Editors Note: This is a guest post By Charlotte Reznick PhD
For some kids, going back to school at the end of summer can be traumatic. Anticipating a new teacher, classmates, grade, or school can trigger fear, anxiety, and depression–not to mention very real physical symptoms such as stomachaches, headaches, and insomnia.
Fortunately, your child has a whole toolbox to draw from–in her own imagination. Here are six imagination tools parents can use with young children to relieve “back-to-school-itis.”
Teach her to balloon breathe. With her hands around her navel, have her breathe slowly and deeply into her lower belly so it presses into her hands like an inflating balloon. The Balloon Breath has dramatic calming effects and facilitates a waking state of focused concentration and receptivity to positive suggestions. This one tool makes all the other ones easier.
Visit his special place. This is a safe private place within your child’s inner world where he can work out problems or take a mini-vacation from stress and worry. He can invite a wise Animal Friend into his special place to talk to and help him, or he can even dig for a treasure box there that contains the antidote to his fear.
Draw the fear. Putting an image on paper: (1) makes her fear of separation realer and less frightening than keeping it inside, and (2) makes her fear less likely to grow because there is a concrete picture to work with. Once she has a picture, she can talk to it, find out why it’s trying to scare her, strike a bargain with it, surround it with a soothing color bubble, and so on.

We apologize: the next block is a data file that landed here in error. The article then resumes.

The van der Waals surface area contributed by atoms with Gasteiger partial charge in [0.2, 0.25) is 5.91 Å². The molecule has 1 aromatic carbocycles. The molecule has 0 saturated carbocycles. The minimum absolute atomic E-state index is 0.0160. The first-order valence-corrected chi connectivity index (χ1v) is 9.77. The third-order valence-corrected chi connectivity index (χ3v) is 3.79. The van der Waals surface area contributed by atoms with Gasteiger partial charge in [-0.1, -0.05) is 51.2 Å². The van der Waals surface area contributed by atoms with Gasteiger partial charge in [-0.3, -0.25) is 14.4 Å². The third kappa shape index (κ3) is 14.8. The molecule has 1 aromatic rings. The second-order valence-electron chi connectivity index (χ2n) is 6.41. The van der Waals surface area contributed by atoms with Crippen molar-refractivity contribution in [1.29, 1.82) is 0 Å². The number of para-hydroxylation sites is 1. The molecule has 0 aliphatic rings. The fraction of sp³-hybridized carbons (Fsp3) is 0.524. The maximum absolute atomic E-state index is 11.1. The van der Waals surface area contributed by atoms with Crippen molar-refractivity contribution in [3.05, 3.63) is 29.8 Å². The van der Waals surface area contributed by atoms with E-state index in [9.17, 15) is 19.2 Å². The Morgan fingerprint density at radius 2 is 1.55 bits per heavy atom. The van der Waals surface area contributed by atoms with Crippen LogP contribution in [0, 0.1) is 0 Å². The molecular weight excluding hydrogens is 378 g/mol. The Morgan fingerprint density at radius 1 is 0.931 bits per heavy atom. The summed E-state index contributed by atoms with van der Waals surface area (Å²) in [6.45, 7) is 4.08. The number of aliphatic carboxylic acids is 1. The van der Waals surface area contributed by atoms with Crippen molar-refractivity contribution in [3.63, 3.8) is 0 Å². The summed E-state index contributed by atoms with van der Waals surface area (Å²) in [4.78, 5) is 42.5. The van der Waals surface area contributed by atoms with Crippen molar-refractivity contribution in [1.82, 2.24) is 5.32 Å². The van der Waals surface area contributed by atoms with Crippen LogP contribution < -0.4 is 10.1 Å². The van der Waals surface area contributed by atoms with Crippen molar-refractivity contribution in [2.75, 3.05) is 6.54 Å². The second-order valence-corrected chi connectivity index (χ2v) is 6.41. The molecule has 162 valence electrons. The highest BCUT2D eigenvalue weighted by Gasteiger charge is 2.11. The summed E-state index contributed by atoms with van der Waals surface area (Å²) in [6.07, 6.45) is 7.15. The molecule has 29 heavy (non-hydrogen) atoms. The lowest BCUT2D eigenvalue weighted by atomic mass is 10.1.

Talk to his symptom. When a child suffers from a worry headache or stomachache, these three questions can help eliminate the pain. Have him do deep balloon breathing (diaphragmatic breathing), then ask: (1) What color is it? (2) What shape is it? (3) How heavy is it? After more breaths, ask him again. Continue to breathe and question in rounds. His pain will likely change or disappear. If it doesn’t completely go away, ask the ache what it wants him to know, do, or understand to release any more bits of pain.
Picture the future. Artwork is also an effective starting point when you’re working with clear end-goals, like getting a good night’s sleep or reducing a fear. Have your child draw two drawings–how things are now and how she’d like them to be. Hang the picture in her bedroom; this is a great reminder of her desired goal and the first step toward getting there.
Encourage drama. For kids whose nature tends toward drama, acting out their worries and troubles is a wonderful way to release them. Let them play it out–with puppets, with their bodies, with anything their imagination suggests. It’s amazing what creative solutions come up when given free reign.
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Charlotte Reznick is a child educational psychologist, an associate clinical professor of psychology at UCLA, and author of a new book, The Power of Your Child’s Imagination: How to Transform Stress and Anxiety into Joy and Success (Perigee, 2009, $14.95).